Before you start cooking the meatballs, take the time to form all of the meatballs. It’s much easier to keep an eye on the meatballs that are cooking and constantly turn them to achieve even browning if you aren’t trying to multitask and form the remainder of your meatballs.
Unless you have a crazy large skillet and burner, you’re going to need to cook these in batches. Don’t over crowd your pan. Your Swedish meatballs will brown perfectly if you give them enough space.
Once all of the meatballs have been cooked, transfer them to a plate and cover them with foil to keep them warm. Now it’s time to make your Swedish meatball sauce.
Start by making a roux by melting butter in the same pan you cooked the meatballs and adding some flour. Continually stir this mixture until it’s nice and fragrant. At this point you’ll whisk in the beef broth and heavy cream, followed by the Worcestershire sauce and Dijon mustard. Once the sauce is done, add the meatballs to the sauce, let it simmer for a bit, and they’re done!
What are Swedish meatballs served with?
As I understand it, authentic traditional Swedish meatballs are most often served with mashed or boiled potatoes and lingonberry jam.
Because we Americans can justify serving just about anything over pasta, that would be an obvious choice as well.
I’ll have you know that I happened to have some caramelized onions leftover from a different recipe, so I added those along with a large handful of fresh baby arugula to my Swedish meatballs and I think that combination was downright heavenly!
Swedish Meatball Recipe
- 1 pound ground beef
- 1 pound ground pork
- 1/2 cup panko bread crumbs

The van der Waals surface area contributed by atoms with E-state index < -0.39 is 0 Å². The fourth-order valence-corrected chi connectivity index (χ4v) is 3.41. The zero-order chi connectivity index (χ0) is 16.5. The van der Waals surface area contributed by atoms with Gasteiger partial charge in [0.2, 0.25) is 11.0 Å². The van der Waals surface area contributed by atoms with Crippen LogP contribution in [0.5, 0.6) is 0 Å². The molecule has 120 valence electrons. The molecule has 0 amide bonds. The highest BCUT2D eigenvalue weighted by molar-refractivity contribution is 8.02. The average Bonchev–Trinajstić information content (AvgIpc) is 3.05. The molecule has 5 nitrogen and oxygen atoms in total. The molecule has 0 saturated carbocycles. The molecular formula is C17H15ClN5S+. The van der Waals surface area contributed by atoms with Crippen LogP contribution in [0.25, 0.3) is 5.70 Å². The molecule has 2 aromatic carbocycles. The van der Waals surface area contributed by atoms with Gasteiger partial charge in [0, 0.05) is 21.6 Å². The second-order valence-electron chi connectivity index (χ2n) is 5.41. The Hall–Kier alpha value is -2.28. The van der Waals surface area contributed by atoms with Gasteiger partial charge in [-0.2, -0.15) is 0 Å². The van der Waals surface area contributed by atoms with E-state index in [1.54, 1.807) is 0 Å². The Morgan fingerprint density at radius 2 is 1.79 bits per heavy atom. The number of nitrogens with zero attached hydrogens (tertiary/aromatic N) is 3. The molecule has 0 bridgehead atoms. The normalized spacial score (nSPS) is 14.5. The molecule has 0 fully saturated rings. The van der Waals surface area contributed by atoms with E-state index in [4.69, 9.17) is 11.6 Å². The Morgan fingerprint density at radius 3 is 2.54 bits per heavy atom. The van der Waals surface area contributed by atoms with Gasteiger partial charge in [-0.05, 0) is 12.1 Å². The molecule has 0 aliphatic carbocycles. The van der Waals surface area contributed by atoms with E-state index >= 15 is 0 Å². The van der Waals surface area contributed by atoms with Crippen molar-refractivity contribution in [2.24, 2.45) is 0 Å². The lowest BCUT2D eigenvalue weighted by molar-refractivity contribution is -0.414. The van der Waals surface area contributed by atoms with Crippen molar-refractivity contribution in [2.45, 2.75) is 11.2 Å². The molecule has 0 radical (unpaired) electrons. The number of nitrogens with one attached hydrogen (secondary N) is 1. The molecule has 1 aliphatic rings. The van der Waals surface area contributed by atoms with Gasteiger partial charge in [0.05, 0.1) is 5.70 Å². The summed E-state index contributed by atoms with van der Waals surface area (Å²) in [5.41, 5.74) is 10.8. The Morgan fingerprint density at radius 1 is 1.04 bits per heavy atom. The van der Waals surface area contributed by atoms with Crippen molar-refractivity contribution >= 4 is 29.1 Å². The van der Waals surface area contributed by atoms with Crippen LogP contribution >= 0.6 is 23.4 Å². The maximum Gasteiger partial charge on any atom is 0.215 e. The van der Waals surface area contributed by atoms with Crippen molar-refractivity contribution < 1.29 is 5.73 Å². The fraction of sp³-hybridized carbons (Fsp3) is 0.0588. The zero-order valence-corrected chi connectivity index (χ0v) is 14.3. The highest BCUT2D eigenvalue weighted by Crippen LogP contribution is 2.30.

- 2 tablespoons parsley minced
- 1/2 teaspoon ground allspice
- 1/2 teaspoon ground nutmeg
- 1/2 cup onion diced
- 1/4 teaspoon garlic powder
- 1/4 teaspoon pepper freshly ground
- 1 teaspoon salt
- 2 eggs
- 1 tablespoon olive oil
- 1 tablespoon butter
Swedish Meatball Sauce:
- 4 tablespoons butter
- 3 tablespoons all-purpose flour
- 2 cups beef broth
- 1 cup heavy cream
- 1 tablespoon Worcestershire sauce
- 1 teaspoon Dijon mustard
- salt and pepper to taste
To make the Swedish Meatballs:
- In a medium sized bowl combine ground beef, ground pork, panko bread crumbs, parsley, allspice, nutmeg, onion, garlic powder, pepper, salt and eggs. Mix until combined.
- Roll into 24 meatballs. In a large skillet, heat olive oil and 1 Tablespoon butter over medium high heat. Add enough meatballs to the hot pan so that there is space in between each of them (you will most likely have to cook them in batches). Cook, turning frequently, until brown on each side and cooked through. This should take about 8-10 minutes. Transfer to a plate and cover with foil. Continue cooking remaining meatballs until done, transferring to the foil covered plate.
To make the Swedish Meatball sauce:
- Add 4 Tablespoons butter and flour to skillet and whisk until it turns brown. Slowly stir in beef broth and heavy cream. Add worchestershire sauce and dijon mustard and bring to a simmer until sauce starts to thicken. Add salt and pepper to taste.
- Add the cooked meatballs back to the skillet and simmer over low heat for another 1-2 minutes. Serve over pasta, mashed potatoes, or rice.